Character Analysis in My Last Duchess
The Duke: Browning reveals the Duke’s character through the words the man uses to describe his deceased wife. The audience learns that the Duke is cruel, jealous, proud, and arrogant. He suggests that he has killed his wife because she was not grateful enough to him for marrying her. He says that she loved cherry blossoms and the setting sun as much the “gift of [the Duke’s] nine-hundred-years-old name.” She also did not fawn over him as he thinks she should have. These two reasons alone suggest the Duke used them to justify his actions. He insinuates that he ordered to have her killed and reveals that he is not only cruel but without feeling.
Character Analysis Examples in My Last Duchess:
Text of the Poem 5
"since none puts by The curtain I have drawn for you, but I..." See in text (Text of the Poem)
The way the Duke keeps the painting of his last Duchess behind a curtain is evidence of his jealous, controlling nature that regards women as possessions not meant to be shared with others.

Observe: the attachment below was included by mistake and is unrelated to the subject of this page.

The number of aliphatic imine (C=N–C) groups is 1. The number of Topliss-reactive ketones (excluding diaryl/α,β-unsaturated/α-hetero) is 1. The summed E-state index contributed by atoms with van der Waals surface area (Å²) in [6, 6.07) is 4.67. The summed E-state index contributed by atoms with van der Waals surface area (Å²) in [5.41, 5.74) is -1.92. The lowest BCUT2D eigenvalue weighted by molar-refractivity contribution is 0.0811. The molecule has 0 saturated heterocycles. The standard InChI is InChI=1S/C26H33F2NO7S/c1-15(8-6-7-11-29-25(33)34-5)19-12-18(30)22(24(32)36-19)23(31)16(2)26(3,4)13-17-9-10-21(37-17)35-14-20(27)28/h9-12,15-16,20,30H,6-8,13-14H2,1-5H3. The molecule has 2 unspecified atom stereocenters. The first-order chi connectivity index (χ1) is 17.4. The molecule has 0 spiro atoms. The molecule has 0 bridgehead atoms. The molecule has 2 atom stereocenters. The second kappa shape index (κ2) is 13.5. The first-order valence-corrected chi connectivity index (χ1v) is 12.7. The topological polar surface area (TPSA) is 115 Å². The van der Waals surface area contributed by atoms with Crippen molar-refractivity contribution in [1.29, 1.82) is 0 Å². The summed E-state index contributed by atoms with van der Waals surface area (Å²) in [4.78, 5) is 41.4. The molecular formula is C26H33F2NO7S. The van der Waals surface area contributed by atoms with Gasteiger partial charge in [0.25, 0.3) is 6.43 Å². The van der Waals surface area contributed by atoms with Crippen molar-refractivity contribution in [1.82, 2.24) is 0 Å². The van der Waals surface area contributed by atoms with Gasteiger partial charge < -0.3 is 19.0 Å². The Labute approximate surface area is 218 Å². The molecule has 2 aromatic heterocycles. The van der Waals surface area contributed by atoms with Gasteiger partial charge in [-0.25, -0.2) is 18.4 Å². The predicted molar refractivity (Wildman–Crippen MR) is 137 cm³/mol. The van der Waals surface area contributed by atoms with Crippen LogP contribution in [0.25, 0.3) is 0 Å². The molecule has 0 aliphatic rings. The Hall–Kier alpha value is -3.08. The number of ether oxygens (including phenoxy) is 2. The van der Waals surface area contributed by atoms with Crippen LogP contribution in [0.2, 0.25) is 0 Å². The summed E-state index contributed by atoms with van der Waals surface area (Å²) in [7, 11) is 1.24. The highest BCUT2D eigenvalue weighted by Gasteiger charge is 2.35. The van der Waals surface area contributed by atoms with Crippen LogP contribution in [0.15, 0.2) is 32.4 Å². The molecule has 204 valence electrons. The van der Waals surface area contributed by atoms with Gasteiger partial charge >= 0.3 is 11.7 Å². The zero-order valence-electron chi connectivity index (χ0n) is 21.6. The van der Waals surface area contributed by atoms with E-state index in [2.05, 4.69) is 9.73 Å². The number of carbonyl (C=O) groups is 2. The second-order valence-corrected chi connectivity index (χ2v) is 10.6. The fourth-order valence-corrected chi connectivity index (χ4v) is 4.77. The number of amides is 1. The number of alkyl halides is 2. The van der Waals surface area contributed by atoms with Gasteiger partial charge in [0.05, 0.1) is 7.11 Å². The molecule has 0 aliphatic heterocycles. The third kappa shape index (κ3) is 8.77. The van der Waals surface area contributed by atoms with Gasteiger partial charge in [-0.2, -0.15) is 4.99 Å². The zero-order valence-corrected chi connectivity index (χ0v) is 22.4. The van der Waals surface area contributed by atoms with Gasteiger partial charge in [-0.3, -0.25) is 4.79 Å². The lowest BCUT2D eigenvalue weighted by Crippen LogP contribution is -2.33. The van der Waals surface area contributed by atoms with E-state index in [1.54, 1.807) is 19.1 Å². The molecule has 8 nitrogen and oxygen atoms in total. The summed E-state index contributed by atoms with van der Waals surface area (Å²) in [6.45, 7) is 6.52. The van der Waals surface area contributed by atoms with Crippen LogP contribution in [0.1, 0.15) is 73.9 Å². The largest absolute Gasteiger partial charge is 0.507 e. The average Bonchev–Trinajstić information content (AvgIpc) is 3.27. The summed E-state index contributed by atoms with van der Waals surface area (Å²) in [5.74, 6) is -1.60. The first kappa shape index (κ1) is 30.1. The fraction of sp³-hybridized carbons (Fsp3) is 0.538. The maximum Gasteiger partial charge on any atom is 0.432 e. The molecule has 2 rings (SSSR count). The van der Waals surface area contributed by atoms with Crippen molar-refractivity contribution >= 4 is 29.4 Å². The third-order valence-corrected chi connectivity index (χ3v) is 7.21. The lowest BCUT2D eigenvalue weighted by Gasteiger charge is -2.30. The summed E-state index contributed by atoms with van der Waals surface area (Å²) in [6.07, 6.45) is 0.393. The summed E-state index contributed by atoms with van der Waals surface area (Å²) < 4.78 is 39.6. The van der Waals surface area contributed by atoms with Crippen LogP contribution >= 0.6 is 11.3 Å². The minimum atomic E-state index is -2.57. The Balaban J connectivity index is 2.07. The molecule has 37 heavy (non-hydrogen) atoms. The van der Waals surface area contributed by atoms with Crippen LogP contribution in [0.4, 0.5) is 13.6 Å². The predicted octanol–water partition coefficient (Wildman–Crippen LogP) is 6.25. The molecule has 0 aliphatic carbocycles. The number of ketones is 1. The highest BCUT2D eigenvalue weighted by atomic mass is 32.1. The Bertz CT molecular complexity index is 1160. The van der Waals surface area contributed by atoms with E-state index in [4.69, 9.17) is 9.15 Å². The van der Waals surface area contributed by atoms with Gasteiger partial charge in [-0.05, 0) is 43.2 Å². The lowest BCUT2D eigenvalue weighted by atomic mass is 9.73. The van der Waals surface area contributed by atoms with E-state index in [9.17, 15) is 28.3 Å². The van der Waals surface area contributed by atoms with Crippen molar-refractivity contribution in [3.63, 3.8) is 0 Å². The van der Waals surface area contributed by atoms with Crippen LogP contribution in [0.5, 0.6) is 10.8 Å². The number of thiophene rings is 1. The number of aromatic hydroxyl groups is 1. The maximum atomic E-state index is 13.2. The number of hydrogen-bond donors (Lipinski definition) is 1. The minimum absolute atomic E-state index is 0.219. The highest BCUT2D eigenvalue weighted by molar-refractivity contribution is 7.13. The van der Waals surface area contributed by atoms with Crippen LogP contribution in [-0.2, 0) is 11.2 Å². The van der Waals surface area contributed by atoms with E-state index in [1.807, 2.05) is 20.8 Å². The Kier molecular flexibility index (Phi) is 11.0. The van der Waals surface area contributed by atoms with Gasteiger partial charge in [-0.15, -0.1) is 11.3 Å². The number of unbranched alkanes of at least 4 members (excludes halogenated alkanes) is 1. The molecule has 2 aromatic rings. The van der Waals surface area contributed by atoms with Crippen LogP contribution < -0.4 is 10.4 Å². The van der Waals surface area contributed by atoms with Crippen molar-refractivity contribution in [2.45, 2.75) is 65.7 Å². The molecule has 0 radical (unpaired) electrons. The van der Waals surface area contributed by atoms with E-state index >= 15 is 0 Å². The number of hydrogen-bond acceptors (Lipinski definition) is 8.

"Of mine for dowry will be disallowed; ..." See in text (Text of the Poem)
Browning reveals that the Duke is not interested in a new wife because of love; his interest is only in her dowry, the money that she brings into the marriage. Even though in the next line he assures the Count's representative that he is only interested in the Count's daughter and not her dowry, the Duke's tactless way of masking his motives for the marriage is blatantly obvious.
"painted..." See in text (Text of the Poem)
The painting of the Duke’s last Duchess symbolizes how he objectifies women as property or possessions. Notice how throughout the poem the Duke reaffirms this, and how Browning sets the Duke’s jealousy and reputation against the suspected promiscuity of his last Duchess.
"nine-hundred-years-old name..." See in text (Text of the Poem)
The duke takes pride in the Renaissance-inspired portrait of his wife, as well as his family’s noble legacy. His pride in his status and possessions recur as a theme throughout the poem. However, he is too prideful to believe that others would not value such things as he does, further characterizing him as someone who is rather ignoble.
"Will't please you rise?..." See in text (Text of the Poem)
Notice how the duke directly addresses the assumed audience--presumably shocked after hearing the duke imply that he killed his own wife--and asks them to stand. This line is almost threatening for the assumed audience, especially considering what’s been learned about the Duke’s character.